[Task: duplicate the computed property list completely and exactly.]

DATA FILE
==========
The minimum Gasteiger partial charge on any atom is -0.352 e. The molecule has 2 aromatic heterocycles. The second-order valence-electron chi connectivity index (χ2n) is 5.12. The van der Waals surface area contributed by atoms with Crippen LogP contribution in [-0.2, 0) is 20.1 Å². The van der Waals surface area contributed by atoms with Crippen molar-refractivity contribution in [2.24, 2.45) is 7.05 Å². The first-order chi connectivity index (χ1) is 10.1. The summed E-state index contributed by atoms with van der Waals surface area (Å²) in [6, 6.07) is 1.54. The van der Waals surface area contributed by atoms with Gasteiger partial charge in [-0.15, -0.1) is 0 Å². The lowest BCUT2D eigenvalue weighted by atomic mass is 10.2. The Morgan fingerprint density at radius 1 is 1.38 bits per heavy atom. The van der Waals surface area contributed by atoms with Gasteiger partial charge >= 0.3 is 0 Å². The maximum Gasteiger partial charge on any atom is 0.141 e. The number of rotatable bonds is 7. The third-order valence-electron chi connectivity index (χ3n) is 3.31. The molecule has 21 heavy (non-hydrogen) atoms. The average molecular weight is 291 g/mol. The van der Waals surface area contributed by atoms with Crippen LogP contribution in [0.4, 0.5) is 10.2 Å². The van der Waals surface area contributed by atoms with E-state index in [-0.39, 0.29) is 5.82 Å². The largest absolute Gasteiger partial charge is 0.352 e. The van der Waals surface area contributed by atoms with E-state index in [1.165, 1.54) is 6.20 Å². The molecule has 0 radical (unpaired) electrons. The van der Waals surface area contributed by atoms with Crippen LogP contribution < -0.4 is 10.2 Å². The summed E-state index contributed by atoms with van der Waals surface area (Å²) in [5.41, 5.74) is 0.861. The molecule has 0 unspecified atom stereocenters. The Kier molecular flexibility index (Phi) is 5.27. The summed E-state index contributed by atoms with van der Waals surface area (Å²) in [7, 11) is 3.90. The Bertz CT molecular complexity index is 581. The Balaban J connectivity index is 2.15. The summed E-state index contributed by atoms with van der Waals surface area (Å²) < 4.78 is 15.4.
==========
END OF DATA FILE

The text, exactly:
The minimum Gasteiger partial charge on any atom is -0.352 e. The molecule has 2 aromatic heterocycles. The second-order valence-electron chi connectivity index (χ2n) is 5.12. The van der Waals surface area contributed by atoms with Crippen LogP contribution in [-0.2, 0) is 20.1 Å². The van der Waals surface area contributed by atoms with Crippen molar-refractivity contribution in [2.24, 2.45) is 7.05 Å². The first-order chi connectivity index (χ1) is 10.1. The summed E-state index contributed by atoms with van der Waals surface area (Å²) in [6, 6.07) is 1.54. The van der Waals surface area contributed by atoms with Gasteiger partial charge in [-0.15, -0.1) is 0 Å². The lowest BCUT2D eigenvalue weighted by atomic mass is 10.2. The Morgan fingerprint density at radius 1 is 1.38 bits per heavy atom. The van der Waals surface area contributed by atoms with Gasteiger partial charge >= 0.3 is 0 Å². The maximum Gasteiger partial charge on any atom is 0.141 e. The number of rotatable bonds is 7. The third-order valence-electron chi connectivity index (χ3n) is 3.31. The molecule has 21 heavy (non-hydrogen) atoms. The average molecular weight is 291 g/mol. The van der Waals surface area contributed by atoms with Crippen LogP contribution in [0.4, 0.5) is 10.2 Å². The van der Waals surface area contributed by atoms with E-state index in [-0.39, 0.29) is 5.82 Å². The largest absolute Gasteiger partial charge is 0.352 e. The van der Waals surface area contributed by atoms with E-state index in [1.165, 1.54) is 6.20 Å². The molecule has 0 radical (unpaired) electrons. The van der Waals surface area contributed by atoms with Crippen LogP contribution < -0.4 is 10.2 Å². The summed E-state index contributed by atoms with van der Waals surface area (Å²) in [5.41, 5.74) is 0.861. The molecule has 0 unspecified atom stereocenters. The Kier molecular flexibility index (Phi) is 5.27. The summed E-state index contributed by atoms with van der Waals surface area (Å²) in [7, 11) is 3.90. The Bertz CT molecular complexity index is 581. The Balaban J connectivity index is 2.15. The summed E-state index contributed by atoms with van der Waals surface area (Å²) < 4.78 is 15.4.